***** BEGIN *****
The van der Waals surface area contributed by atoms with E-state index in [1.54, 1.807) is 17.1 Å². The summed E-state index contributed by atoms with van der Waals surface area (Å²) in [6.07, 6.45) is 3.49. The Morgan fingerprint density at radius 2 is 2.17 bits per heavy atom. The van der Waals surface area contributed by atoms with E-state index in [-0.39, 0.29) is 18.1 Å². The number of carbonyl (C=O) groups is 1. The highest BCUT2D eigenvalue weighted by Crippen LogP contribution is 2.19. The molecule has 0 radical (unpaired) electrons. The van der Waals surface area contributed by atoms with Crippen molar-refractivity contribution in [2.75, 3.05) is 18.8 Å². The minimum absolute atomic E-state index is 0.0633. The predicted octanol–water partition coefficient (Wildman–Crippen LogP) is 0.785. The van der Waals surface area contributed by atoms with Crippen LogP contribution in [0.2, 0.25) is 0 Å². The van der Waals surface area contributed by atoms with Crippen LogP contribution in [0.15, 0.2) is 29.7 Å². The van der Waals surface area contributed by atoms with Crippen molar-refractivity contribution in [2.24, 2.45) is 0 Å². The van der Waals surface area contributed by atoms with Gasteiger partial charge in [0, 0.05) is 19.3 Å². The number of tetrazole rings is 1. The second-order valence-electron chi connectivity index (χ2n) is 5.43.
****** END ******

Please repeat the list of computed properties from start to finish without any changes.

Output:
The van der Waals surface area contributed by atoms with E-state index in [1.54, 1.807) is 17.1 Å². The summed E-state index contributed by atoms with van der Waals surface area (Å²) in [6.07, 6.45) is 3.49. The Morgan fingerprint density at radius 2 is 2.17 bits per heavy atom. The van der Waals surface area contributed by atoms with E-state index in [-0.39, 0.29) is 18.1 Å². The number of carbonyl (C=O) groups is 1. The highest BCUT2D eigenvalue weighted by Crippen LogP contribution is 2.19. The molecule has 0 radical (unpaired) electrons. The van der Waals surface area contributed by atoms with Crippen molar-refractivity contribution in [2.75, 3.05) is 18.8 Å². The minimum absolute atomic E-state index is 0.0633. The predicted octanol–water partition coefficient (Wildman–Crippen LogP) is 0.785. The van der Waals surface area contributed by atoms with Crippen LogP contribution in [0.2, 0.25) is 0 Å². The van der Waals surface area contributed by atoms with Crippen LogP contribution in [0.15, 0.2) is 29.7 Å². The van der Waals surface area contributed by atoms with Crippen molar-refractivity contribution in [2.24, 2.45) is 0 Å². The van der Waals surface area contributed by atoms with Gasteiger partial charge in [0, 0.05) is 19.3 Å². The number of tetrazole rings is 1. The second-order valence-electron chi connectivity index (χ2n) is 5.43.